There is an insatiable demand for learning. There is a huge demand from students who are not able to get in because of the constraints of universities that can only admit a relatively small number of students. mit admits less than 10 per cent of the people who apply. If you look at the iits in India, in the year that I took (the test, it admitted) about 1 per cent. I imagine a lot more students are fully capable of an IIT education, or an mit education, or a Harvard education.
Certificates will be offered to students who excel, but will these be recognised when they go to look for a job?
We are making sure that the courses we offer at MITx and HarvardX are quintessential mit and Harvard courses. They are not watered down. They are not mit Lite or Harvard Lite. These are hard courses. These are the exact same courses, so the certificate will mean something.
We are talking to employers, and in polls that we have done, the indication we have received is that employers will be willing to grant interviews to students that have displayed very strong credentials in these online learning courses.
So is there equivalence between an mit degree and an MITx degree?
It is difficult to put them on par, so I really doubt that the two will become equivalent. An MITx certificate is not an mit degree. An mit degree, besides the coursework, involves a lot of experiences students have on campus. Time will tell as to how employers will treat MITx credentials.
“The courses in edX are essentially MIT and Harvard courses. They are not watered down. They are not MIT Lite or Harvard Lite.”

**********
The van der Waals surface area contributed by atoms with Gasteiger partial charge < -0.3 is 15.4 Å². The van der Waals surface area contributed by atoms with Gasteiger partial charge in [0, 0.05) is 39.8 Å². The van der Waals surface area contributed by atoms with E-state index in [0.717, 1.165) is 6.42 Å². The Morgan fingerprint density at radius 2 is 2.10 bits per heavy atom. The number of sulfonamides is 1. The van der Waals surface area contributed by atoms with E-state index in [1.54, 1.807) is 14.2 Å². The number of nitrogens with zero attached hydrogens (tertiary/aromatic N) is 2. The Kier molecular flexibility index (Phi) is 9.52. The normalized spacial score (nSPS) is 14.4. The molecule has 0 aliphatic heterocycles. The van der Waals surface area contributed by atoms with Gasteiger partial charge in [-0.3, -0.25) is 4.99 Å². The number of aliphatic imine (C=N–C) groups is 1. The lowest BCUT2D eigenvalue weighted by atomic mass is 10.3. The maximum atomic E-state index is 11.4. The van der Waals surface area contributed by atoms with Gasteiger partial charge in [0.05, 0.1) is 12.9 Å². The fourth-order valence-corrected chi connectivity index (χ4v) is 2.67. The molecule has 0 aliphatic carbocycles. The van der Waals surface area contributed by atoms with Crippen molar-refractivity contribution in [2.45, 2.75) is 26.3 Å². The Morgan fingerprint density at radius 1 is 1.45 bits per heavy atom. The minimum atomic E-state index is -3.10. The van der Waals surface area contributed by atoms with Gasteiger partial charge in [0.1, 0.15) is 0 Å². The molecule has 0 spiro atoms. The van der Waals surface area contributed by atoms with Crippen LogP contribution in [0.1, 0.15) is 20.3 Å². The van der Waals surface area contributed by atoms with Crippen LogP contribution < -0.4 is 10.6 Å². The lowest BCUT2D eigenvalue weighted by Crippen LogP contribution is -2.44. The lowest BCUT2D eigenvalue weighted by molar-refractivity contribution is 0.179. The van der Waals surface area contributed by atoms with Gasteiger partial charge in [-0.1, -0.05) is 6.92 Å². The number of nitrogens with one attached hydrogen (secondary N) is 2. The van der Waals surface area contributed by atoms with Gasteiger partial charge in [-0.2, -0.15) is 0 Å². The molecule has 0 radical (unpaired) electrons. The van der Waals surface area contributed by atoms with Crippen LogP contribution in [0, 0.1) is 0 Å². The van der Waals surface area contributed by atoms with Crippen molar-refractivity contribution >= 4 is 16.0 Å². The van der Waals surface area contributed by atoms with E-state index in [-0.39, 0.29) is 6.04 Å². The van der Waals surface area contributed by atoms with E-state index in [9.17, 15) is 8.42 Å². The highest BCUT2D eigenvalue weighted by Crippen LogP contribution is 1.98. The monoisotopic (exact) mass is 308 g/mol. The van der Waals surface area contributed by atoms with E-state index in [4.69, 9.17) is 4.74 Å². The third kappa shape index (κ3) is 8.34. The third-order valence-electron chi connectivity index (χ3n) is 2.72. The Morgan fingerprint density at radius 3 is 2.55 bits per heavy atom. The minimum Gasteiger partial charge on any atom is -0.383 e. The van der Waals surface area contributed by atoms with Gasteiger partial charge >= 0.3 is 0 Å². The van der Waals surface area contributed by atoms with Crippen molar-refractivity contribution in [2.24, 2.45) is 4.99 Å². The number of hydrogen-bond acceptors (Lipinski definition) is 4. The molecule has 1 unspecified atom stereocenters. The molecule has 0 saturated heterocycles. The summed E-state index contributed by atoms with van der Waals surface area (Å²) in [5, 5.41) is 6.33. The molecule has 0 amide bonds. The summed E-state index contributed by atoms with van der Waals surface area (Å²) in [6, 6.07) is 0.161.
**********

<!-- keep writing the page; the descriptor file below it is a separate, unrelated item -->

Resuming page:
How do students qualify for these courses?
Anyone who has a laptop or computer or a tablet and an Internet connection can take the course. We are completely democratising education.
Critics say it is hard to eliminate cheating in online education.
In our first prototype course, the certificate we are giving out is what we call an honour system certificate. Students get a certificate that says we trust them to be honest and do the work themselves. But since we are not proctoring, people can take advantage of this system. In future offerings, we are also working with proctoring companies to create a proctored setting where we expect students to go to a testing centre.
Given the demand for high-quality education and the stiff competition to get into universities in India, how does edX seek to tap this market?
Even without any overt effort on our part, India had the second highest number of registrations (for the prototype course). Domestic US was No. 1, UK was No. 3 and Colombia No. 4. Indian students are English-speaking, technologically advanced, and there is widespread availability of the Internet, so it is very feasible for students in India to access the course material. We are also interested in working with universities where they screen the online course in the classroom and augment it locally with instructors who may hold tutorials, problem-solving sessions, lab sessions, etc. We are hearing about how difficult it is to get high-calibre faculty into the large number of universities in India. Clearly, the demand for an education far outstrips the supply and good faculty is one of the key constraints. So by making available these online courses, we can address in a substantial manner one of the big difficulties that India is facing in higher education.